Proof of Concept > Prototype > Pre-production > Production As a start-up it can be hard to keep track of all of the different stages. But stay focused! Each stage provides further opportunities to eliminate risk and to validate your choices. Pre-production is one of the most important stages for start-ups. Without it, you run the risk of encountering serious problems when you get to the production stage, from breakdowns to late deliveries. Pre-production lets you see the bigger picture.
You’ve come up with a POC (Proof Of Concept) and then a prototype. You’ve done your market research and you’ve produced your first prototypes with a view towards series production.
As you go through the different stages (POC, prototyping, pre-production), you should be able to eliminate risk by moving forward in an organised and methodical way. The POC and prototyping stages are when you should be starting to think about processes. Pre-production gives you the opportunity to properly put your production hypotheses to the test.
What is pre-production?
As its name would suggest, pre-production is the stage that comes before series production. The aim is to produce your innovation in real-life conditions. Pre-production gives you the opportunity to iron out any wrinkles before launching series production. Think of it as your dress rehearsal before opening night.
What pre-production actually involves is producing a substantial number of products in order to confirm that the logistics chain, the equipment and the production framework are all in place and operational. Like a stage director, it is your job to make sure that the backdrops are ready, that the lighting is as it should be and that the actors all know their lines.
As you may have understood, the focus of pre-production is not so much on manufacturing itself as it is on the organisation required in order for manufacturing to take place.
Pre-production – it’s all about organisation
There are two main stages to pre-production: technology readiness et la manufacturing readiness.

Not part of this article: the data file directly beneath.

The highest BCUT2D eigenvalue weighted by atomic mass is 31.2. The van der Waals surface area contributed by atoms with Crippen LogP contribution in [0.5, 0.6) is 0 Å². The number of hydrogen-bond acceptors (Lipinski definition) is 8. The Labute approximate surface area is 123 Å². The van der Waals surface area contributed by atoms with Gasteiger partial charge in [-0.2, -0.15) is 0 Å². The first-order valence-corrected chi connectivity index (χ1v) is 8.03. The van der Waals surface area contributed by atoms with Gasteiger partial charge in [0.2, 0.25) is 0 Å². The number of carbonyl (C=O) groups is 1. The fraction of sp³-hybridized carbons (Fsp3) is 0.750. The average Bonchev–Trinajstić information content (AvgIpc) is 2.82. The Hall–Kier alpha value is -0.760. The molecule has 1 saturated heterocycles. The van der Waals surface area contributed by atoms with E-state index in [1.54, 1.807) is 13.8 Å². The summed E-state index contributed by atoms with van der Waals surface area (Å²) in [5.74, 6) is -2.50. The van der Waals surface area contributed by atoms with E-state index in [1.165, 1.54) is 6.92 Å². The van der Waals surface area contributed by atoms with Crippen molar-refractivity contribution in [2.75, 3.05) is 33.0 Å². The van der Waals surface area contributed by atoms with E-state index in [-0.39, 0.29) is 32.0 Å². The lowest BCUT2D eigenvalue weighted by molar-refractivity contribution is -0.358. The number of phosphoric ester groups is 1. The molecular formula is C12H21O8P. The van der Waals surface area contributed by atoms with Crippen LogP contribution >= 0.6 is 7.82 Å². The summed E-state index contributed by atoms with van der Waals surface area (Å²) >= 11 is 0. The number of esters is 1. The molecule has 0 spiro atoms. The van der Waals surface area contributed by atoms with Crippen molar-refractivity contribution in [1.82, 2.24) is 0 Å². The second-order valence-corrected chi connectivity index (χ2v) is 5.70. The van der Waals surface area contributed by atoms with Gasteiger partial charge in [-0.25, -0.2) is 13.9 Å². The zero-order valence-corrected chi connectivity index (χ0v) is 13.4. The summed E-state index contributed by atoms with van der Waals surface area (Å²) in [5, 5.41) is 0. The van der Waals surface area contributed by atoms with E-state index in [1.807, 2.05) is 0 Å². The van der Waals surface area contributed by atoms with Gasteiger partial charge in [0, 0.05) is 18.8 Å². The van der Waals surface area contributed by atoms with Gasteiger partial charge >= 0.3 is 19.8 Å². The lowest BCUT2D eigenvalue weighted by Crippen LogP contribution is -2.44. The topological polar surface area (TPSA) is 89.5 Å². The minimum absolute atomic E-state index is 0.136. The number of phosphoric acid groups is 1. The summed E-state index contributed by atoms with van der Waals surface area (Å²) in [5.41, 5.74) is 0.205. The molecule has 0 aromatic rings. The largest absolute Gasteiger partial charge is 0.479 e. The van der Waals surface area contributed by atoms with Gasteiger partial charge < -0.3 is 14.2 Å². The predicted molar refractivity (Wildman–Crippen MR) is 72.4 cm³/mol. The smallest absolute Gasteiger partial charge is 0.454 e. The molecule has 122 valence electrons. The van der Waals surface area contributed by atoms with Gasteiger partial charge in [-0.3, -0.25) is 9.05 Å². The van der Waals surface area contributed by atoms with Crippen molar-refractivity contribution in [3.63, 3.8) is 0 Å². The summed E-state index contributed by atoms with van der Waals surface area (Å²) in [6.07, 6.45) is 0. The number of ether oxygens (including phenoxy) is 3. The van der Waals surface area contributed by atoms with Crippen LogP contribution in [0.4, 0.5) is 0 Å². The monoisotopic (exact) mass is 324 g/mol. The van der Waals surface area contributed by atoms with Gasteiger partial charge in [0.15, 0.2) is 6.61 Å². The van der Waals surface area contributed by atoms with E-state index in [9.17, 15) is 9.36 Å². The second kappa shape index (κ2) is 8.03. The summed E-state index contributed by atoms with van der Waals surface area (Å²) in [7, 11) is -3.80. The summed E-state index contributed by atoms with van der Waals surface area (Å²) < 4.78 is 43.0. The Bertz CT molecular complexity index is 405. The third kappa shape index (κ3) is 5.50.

Readiness is the stage at which your product is ready to go to market.
You will have validated the functions of your prototypes and made a final decision on design during the prototyping stage. Your product is ready, having reached technology readiness.
However, what we want to focus on during the pre-production stage is manufacturing readiness. This is when you validate and test out your manufacturing processes (tools, specialist processes, etc.). You should also be thinking about components. You should have reached a final decision on your nomenclature (your list of components) and identified and qualified your suppliers.
Let’s take a look at what’s involved in assessing manufacturing readiness.
Assessing manufacturing readiness and limiting risk
Like many start-ups, you are going to be working with different manufacturers, all of whom have to be factored in when assessing your manufacturing readiness. Make sure that your suppliers are able to meet your requirements, both from a qualitative point of view (e.g. that checkpoints are in place) and a quantitative point of view (e.g. that they are able to meet the demand forecast). Similarly, you will have determined the incoming goods checks for components (e.g. critical measurements) and will have in stock components that meet the purchase specification.
All manufacturing equipment (for assembly, testing, etc.) will have been developed and qualified and will be ready to go, allowing you to use it with confidence.
Pre-production also gives you the opportunity to test your organisation of production.. Have the teams who will be assembling and testing the product been given the appropriate training? Is the necessary documentation available? These are all things you must take care of prior to launching pre-production.
Finally, make sure your product is still in keeping with your technical specifications and with your requirements.
So, what’s after pre-production?
The big day is here: it’s time to launch your pre-production. Fine-tuning your manufacturing readiness will help to ensure your pre-production is a success. However, bear in mind that you will have one or two adjustments to make.
You will also need to pay close attention to the time spent to produce parts (labour costs), the quality yield of the production line (the cost of poor quality), and your organisation of production (skillsets, versatility). To do so, you need to be at the heart of the action, enabling you (or your industrial partner) to identify any areas for improvement or fine-tuning in order to ensure the smooth running of the next phase: series production.